90

  • #
    Flok

    I sense that all political parties and politicians have cornered themselves into woke wiggle room. What would they do without media.

    They are not transparent, they are see-through.

    Only a handful of them speak common sense, all the rest are lost in blind diplomacy with double entendres without an iota of original thought.

    Left and right are in an orgy in the middle.

    The left going too far left loses leaders.

    The right going too far right loses leaders.

    So the happy place appears to be in the middle which is the place of the swinging voters.

    I vote based on character and spine and not for those that prance with weight of the fairies nuts.

    I would never vote for Labour who are a stone’s throw to Commo/brotherhood.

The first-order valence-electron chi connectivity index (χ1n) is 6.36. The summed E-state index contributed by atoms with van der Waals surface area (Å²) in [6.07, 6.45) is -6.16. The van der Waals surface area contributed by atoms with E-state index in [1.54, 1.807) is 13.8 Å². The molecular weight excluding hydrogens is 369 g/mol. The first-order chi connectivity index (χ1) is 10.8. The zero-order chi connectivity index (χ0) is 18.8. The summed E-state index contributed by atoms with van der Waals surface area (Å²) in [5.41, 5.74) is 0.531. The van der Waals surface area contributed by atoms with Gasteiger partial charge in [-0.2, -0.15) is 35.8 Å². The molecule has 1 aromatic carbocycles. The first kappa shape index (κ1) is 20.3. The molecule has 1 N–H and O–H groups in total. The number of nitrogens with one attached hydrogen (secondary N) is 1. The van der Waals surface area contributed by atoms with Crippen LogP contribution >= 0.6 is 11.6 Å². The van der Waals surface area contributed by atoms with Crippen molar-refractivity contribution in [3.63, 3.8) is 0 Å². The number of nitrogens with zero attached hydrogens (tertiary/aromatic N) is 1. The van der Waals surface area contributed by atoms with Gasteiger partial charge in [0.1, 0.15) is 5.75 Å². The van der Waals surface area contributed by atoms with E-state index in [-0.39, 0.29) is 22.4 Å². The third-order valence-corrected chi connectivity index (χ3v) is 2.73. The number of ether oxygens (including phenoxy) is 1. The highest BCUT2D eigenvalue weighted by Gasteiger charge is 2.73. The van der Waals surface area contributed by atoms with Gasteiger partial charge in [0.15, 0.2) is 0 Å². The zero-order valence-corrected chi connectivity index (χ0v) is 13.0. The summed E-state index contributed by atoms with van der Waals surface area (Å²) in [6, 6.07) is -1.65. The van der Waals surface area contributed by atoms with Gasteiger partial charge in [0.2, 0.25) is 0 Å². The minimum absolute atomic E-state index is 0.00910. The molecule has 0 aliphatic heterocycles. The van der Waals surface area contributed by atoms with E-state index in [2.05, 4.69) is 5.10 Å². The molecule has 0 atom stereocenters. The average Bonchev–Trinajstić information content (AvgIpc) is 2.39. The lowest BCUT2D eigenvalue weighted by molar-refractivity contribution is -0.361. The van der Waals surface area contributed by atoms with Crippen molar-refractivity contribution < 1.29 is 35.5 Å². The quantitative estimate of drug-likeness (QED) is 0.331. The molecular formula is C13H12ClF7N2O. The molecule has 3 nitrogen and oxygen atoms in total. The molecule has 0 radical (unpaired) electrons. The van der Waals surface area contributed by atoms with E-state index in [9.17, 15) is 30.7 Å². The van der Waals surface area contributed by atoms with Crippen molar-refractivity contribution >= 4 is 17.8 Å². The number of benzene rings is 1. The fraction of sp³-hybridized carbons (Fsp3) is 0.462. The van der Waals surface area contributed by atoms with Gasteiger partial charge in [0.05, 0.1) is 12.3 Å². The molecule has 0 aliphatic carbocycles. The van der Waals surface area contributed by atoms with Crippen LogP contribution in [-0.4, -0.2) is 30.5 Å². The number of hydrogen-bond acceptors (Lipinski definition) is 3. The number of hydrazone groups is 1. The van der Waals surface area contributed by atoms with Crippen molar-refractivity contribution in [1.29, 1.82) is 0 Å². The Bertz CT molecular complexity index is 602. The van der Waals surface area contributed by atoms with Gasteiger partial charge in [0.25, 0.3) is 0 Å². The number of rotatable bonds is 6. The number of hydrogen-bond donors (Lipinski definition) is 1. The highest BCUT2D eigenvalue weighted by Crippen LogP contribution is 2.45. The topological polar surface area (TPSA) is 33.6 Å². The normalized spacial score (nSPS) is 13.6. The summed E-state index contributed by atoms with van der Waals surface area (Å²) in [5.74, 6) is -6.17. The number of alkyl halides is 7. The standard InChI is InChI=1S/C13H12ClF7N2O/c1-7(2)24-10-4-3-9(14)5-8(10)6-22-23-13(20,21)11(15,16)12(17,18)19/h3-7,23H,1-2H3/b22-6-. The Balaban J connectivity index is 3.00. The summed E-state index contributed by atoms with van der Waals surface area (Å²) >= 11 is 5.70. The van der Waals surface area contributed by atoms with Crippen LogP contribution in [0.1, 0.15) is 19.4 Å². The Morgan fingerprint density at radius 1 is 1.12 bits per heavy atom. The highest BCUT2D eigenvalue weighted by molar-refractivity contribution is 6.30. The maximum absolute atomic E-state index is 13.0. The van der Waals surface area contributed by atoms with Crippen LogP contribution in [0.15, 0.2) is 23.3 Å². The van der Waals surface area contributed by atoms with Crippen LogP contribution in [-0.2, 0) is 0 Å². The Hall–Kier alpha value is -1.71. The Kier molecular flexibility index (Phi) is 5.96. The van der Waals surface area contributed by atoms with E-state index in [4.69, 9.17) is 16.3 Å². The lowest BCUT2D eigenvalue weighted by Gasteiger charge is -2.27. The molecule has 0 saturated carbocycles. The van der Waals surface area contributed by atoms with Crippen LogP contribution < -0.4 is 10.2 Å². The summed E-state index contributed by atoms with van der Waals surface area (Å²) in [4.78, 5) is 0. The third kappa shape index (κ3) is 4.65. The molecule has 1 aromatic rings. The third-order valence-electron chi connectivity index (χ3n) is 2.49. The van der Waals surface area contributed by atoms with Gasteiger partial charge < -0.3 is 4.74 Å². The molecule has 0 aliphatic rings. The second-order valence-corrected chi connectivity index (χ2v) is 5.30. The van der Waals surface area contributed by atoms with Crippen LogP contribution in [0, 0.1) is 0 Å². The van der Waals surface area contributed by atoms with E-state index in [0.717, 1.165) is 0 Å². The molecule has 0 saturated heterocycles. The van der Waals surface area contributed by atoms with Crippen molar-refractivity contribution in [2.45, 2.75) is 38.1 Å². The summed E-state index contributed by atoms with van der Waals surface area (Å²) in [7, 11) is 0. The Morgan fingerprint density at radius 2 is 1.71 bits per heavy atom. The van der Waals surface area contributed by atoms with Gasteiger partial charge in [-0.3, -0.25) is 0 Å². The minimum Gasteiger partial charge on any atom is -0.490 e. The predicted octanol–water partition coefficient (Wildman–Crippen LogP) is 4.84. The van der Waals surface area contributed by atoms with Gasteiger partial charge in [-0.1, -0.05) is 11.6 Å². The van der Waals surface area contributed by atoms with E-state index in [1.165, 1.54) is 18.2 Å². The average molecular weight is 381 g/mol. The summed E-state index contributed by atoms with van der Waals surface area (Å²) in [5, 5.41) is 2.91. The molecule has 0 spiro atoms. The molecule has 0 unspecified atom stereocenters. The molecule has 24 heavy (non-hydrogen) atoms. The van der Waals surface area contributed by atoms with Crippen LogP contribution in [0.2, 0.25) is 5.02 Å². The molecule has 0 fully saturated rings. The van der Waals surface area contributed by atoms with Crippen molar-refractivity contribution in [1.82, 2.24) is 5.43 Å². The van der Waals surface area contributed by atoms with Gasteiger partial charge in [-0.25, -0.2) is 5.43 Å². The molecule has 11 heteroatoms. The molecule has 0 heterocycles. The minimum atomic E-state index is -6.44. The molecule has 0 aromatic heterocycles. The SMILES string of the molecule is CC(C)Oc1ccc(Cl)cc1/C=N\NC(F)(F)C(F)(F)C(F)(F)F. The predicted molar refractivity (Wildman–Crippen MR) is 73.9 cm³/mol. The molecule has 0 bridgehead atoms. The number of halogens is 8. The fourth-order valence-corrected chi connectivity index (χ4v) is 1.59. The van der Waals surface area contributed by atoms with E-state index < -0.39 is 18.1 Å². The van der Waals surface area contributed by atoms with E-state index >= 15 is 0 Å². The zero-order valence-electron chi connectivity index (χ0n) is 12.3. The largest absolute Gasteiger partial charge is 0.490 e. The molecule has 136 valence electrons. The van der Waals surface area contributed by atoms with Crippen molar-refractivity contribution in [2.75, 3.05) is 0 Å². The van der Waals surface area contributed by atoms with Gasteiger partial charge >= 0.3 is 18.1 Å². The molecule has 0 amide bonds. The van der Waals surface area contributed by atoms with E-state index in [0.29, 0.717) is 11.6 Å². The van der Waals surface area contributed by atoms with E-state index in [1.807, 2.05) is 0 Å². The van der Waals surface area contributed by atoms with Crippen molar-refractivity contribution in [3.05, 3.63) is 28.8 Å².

70

  • #
    Neville

    The idea of net zero by 2050 is the greatest fairy story of the last 2000 years and boy there’s been some delusional BS for comparison over that long period of time.
    Here Willis tries to show how impossible net zero would be, just for electricity generation. Of course he uses proper data to try and wake up the crazy fanatics, but most of these donkeys only care about the L W politics and certainly not science or maths or the ruination of the environment by the toxic S&W disaster.

    https://wattsupwiththat.com/2021/04/16/us-green-impossibilities/

    60

  • #
    JD

    Maybe so, but the LNP are not conservative. They are “progressive” with their neo-liberal agenda.
    Big debt, big immigration, soft on free speech, shocking on gun rights.
    They, like the Labor Party, are purveyors of inflationism.
    I’ll never vote for them.

    20